Inventions with Impact

In just a few millennia, mankind has moved from dark caves to spectacular cities and gained the ability, thanks to the internet, to pull up a good chunk of our species’ accumulated knowledge from the telephones in our pockets.

How we got from worshiping the moon to walking on it is the direct result of history-making inventions old and new. Here’s a look at some of the inventions that have had major impacts on humankind.

The wheel – The most amazing thing about the wheel isn’t so much its invention, but that people relied on dragging things around for so long. A 5,500-year-old Sumerian pictograph of a wheeled sledge represents the earliest evidence of humankind finally working smarter, not harder.

Steel – The key process of tempering steel was known to ancient Egyptians by about 900 BC, giving rise to the world’s first steel industry. Swords and knives were the initial bestsellers.

The compass – Twelfth-century Chinese and European mariners discovered that pieces of lodestone, a magnetic ore, tended to align with the North Star. Iron or steel needles touched by lodestones for long enough took on the same quality, and so, the compass was born.

The printing press – The printing press was the product of other inventions. Paper and movable type first appeared in China, but Germany’s Johannes Gutenberg generally is credited with inventing a machine that transferred ink-based text and images to paper some time around 1439. This drastically reduced the cost of printing books and other documents, and spurred the spread of information like no invention before.

The rocket – Rocket propulsion originated centuries before the first manned space flight. In 12th-century Asia, rockets propelled by a mixture of saltpeter, sulfur and charcoal were used for military purposes.

Guns –. Around the year 1000, after having invented gunpowder, the Chinese came up with a bamboo tube that used gunpowder to fire a spear. This is widely regarded as the first gun. Rifles, pistols, revolvers and more advanced forms of handheld weaponry came later.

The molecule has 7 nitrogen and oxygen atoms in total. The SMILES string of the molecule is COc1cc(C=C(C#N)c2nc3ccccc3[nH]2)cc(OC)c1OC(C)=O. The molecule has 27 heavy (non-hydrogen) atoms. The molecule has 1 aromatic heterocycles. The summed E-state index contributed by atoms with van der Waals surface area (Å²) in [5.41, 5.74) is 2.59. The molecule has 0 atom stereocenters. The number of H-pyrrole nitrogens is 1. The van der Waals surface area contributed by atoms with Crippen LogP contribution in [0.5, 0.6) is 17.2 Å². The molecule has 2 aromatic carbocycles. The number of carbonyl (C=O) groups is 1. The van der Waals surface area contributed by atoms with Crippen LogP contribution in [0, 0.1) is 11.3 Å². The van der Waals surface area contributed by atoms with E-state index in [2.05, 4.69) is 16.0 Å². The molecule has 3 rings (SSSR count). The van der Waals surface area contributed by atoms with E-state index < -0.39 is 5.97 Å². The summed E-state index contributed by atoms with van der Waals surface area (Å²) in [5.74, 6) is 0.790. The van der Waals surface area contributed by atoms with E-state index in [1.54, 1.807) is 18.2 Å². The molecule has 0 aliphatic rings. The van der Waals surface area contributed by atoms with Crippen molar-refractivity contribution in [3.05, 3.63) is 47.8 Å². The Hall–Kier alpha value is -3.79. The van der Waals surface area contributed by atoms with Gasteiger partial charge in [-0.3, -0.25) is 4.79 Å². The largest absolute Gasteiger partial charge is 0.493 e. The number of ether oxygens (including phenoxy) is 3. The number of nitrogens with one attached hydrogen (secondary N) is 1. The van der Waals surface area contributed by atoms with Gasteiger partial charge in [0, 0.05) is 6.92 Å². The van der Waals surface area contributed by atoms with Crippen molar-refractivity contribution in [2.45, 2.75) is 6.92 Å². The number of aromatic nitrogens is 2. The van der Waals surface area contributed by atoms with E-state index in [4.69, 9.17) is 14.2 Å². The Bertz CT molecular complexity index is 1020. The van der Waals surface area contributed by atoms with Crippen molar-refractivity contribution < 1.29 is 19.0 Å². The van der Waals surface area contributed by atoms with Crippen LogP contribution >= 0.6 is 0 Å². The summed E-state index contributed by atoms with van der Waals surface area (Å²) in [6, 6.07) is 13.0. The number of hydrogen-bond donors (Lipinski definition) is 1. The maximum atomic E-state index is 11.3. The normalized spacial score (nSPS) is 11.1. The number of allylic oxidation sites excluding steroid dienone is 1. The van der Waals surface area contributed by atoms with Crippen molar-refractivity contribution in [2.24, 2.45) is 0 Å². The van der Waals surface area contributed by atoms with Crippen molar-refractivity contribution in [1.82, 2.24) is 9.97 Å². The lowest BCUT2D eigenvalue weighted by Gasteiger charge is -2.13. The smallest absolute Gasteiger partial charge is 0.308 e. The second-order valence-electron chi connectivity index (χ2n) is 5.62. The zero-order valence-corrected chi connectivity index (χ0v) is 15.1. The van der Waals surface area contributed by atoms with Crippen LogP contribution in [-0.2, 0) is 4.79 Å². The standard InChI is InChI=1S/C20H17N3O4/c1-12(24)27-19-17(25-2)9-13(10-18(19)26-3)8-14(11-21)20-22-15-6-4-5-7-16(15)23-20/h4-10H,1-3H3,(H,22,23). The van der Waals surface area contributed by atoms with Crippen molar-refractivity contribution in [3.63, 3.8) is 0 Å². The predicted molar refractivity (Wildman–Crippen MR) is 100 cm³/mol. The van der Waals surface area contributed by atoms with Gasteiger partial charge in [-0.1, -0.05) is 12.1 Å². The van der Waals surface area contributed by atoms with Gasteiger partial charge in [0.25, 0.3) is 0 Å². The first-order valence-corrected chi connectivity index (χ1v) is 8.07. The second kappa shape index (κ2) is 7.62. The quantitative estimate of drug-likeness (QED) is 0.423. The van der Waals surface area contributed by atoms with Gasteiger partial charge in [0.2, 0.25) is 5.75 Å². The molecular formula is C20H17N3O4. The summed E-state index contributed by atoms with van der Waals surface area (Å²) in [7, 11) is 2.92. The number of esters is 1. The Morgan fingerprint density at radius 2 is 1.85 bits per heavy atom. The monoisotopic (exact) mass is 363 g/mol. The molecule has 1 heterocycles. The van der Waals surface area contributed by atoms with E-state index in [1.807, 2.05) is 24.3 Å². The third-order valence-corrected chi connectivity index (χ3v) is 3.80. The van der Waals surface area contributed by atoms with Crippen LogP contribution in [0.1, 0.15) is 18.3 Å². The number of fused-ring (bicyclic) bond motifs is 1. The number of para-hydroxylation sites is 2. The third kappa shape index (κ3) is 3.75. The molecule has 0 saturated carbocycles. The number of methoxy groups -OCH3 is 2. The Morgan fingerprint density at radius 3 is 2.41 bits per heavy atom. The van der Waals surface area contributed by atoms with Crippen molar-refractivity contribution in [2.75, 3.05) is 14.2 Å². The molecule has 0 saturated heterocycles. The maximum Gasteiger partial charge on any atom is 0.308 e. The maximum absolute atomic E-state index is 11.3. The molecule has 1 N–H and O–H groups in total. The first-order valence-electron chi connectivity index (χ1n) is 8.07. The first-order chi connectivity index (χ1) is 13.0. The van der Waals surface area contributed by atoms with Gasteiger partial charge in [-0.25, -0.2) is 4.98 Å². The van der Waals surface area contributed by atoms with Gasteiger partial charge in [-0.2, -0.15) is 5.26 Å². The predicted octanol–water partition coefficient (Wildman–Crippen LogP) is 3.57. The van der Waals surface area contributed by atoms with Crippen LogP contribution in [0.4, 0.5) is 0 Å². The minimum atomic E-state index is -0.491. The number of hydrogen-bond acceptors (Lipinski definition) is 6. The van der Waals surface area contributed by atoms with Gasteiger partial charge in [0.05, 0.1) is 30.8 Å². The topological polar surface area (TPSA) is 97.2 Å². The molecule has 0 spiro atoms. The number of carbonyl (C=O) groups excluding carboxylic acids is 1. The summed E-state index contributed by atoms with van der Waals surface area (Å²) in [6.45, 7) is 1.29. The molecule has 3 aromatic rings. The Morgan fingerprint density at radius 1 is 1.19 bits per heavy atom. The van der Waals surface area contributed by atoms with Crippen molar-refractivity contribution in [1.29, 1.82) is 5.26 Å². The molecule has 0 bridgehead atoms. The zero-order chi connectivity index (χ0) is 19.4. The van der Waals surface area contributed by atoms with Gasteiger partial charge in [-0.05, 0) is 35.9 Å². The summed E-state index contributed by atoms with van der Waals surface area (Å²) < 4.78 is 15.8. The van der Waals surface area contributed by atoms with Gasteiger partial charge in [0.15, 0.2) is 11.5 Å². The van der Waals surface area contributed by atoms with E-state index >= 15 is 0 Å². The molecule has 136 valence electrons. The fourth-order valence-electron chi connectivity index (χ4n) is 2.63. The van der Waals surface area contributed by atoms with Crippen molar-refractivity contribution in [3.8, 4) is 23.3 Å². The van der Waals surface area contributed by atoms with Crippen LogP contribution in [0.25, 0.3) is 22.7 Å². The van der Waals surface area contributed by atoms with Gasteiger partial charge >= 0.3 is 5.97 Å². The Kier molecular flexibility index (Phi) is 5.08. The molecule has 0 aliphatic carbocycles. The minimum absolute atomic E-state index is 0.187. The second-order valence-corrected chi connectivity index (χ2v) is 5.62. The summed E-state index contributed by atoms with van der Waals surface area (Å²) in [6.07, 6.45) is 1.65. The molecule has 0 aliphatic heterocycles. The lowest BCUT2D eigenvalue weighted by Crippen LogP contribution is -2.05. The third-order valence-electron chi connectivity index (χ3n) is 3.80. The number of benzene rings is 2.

The telescope – In 1609, Italian physicist and astronomer Galileo Galilei used a small, primitive telescope to observe mountains and craters on the moon. He also noted a band of light stretching across the heavens, which would later be identified as our home galaxy, the Milky Way.

The microscope – Moving from observing very large things to very tiny ones, the compound microscope was invented around 1590 by three Dutch spectacle makers: Hans Jansen, his son Zacharias Jansen and Hans Lippershey.

Refrigeration – Artificial refrigeration was first demonstrated by William Cullen at the University of Glasgow in 1748. But it was Ferdinand Carré who introduced ammonia as a vapor-compression coolant in 1859. The French inventor’s refrigeration became widely used, and vapor-compression refrigeration remains the most popular method of cooling.

The steam engine – Until the 17th century, the steam power had not been harnessed for any practical purpose. That changed in 1698, when Thomas Savery patented a steam-powered pump for sucking water out of mines. Much refinement later, this technology would power everything from locomotives to ships.